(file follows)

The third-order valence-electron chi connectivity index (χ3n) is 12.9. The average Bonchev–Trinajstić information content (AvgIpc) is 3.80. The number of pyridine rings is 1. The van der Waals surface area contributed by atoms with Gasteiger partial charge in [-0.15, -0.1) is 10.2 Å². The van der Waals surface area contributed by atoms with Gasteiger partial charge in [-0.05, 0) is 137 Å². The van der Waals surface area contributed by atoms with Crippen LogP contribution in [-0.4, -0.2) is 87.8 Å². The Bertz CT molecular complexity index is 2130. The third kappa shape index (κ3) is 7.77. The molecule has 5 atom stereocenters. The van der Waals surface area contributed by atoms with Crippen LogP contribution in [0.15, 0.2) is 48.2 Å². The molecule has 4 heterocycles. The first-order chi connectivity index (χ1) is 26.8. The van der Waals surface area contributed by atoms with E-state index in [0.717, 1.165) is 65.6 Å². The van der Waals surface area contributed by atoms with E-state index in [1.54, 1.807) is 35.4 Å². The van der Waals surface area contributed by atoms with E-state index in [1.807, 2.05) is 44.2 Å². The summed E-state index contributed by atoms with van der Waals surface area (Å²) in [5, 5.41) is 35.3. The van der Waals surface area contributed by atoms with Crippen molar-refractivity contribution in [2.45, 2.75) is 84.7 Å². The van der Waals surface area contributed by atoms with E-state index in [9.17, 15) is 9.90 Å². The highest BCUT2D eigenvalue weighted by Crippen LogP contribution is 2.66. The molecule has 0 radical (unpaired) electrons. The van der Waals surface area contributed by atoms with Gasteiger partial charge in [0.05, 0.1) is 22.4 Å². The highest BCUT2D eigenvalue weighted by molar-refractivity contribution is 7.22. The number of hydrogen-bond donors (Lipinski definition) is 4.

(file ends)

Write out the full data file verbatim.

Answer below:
The third-order valence-electron chi connectivity index (χ3n) is 12.9. The average Bonchev–Trinajstić information content (AvgIpc) is 3.80. The number of pyridine rings is 1. The van der Waals surface area contributed by atoms with Gasteiger partial charge in [-0.15, -0.1) is 10.2 Å². The van der Waals surface area contributed by atoms with Gasteiger partial charge in [-0.05, 0) is 137 Å². The van der Waals surface area contributed by atoms with Crippen LogP contribution in [-0.4, -0.2) is 87.8 Å². The Bertz CT molecular complexity index is 2130. The third kappa shape index (κ3) is 7.77. The molecule has 5 atom stereocenters. The van der Waals surface area contributed by atoms with Crippen LogP contribution in [0.15, 0.2) is 48.2 Å². The molecule has 4 heterocycles. The first-order chi connectivity index (χ1) is 26.8. The van der Waals surface area contributed by atoms with E-state index in [0.717, 1.165) is 65.6 Å². The van der Waals surface area contributed by atoms with E-state index in [1.54, 1.807) is 35.4 Å². The van der Waals surface area contributed by atoms with E-state index in [1.807, 2.05) is 44.2 Å². The summed E-state index contributed by atoms with van der Waals surface area (Å²) in [5, 5.41) is 35.3. The van der Waals surface area contributed by atoms with Crippen molar-refractivity contribution in [2.45, 2.75) is 84.7 Å². The van der Waals surface area contributed by atoms with E-state index in [9.17, 15) is 9.90 Å². The highest BCUT2D eigenvalue weighted by Crippen LogP contribution is 2.66. The molecule has 0 radical (unpaired) electrons. The van der Waals surface area contributed by atoms with Gasteiger partial charge in [0.05, 0.1) is 22.4 Å². The highest BCUT2D eigenvalue weighted by molar-refractivity contribution is 7.22. The number of hydrogen-bond donors (Lipinski definition) is 4.